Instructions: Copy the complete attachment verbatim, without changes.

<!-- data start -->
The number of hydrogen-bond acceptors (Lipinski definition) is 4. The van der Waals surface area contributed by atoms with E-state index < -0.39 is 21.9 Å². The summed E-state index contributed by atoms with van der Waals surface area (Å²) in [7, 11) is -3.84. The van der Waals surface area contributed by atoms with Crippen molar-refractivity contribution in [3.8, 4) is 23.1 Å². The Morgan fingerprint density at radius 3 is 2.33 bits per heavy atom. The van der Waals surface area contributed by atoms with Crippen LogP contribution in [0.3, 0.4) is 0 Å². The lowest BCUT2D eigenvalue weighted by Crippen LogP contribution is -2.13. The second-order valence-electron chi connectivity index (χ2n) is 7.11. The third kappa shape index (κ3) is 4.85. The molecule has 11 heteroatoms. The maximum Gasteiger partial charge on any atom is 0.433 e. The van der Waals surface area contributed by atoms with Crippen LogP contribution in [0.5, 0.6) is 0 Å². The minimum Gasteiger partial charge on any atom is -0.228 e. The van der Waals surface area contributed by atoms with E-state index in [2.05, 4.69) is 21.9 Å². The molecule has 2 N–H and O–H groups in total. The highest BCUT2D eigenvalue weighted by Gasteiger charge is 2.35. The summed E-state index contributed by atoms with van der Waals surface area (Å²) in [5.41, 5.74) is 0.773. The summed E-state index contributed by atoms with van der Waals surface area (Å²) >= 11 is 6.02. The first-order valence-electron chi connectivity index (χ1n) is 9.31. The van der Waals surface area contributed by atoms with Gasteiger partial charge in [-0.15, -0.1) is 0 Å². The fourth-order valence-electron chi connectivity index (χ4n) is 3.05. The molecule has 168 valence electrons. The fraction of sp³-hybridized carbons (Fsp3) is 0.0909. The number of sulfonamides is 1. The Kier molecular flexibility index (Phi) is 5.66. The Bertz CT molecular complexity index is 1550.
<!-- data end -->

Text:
The number of hydrogen-bond acceptors (Lipinski definition) is 4. The van der Waals surface area contributed by atoms with E-state index < -0.39 is 21.9 Å². The summed E-state index contributed by atoms with van der Waals surface area (Å²) in [7, 11) is -3.84. The van der Waals surface area contributed by atoms with Crippen molar-refractivity contribution in [3.8, 4) is 23.1 Å². The Morgan fingerprint density at radius 3 is 2.33 bits per heavy atom. The van der Waals surface area contributed by atoms with Crippen LogP contribution in [0.3, 0.4) is 0 Å². The lowest BCUT2D eigenvalue weighted by Crippen LogP contribution is -2.13. The second-order valence-electron chi connectivity index (χ2n) is 7.11. The third kappa shape index (κ3) is 4.85. The molecule has 11 heteroatoms. The maximum Gasteiger partial charge on any atom is 0.433 e. The van der Waals surface area contributed by atoms with Crippen LogP contribution in [0.5, 0.6) is 0 Å². The minimum Gasteiger partial charge on any atom is -0.228 e. The van der Waals surface area contributed by atoms with E-state index in [2.05, 4.69) is 21.9 Å². The molecule has 2 N–H and O–H groups in total. The highest BCUT2D eigenvalue weighted by Gasteiger charge is 2.35. The summed E-state index contributed by atoms with van der Waals surface area (Å²) in [5.41, 5.74) is 0.773. The summed E-state index contributed by atoms with van der Waals surface area (Å²) >= 11 is 6.02. The first-order valence-electron chi connectivity index (χ1n) is 9.31. The van der Waals surface area contributed by atoms with Gasteiger partial charge in [-0.15, -0.1) is 0 Å². The fourth-order valence-electron chi connectivity index (χ4n) is 3.05. The molecule has 168 valence electrons. The fraction of sp³-hybridized carbons (Fsp3) is 0.0909. The number of sulfonamides is 1. The Kier molecular flexibility index (Phi) is 5.66. The Bertz CT molecular complexity index is 1550.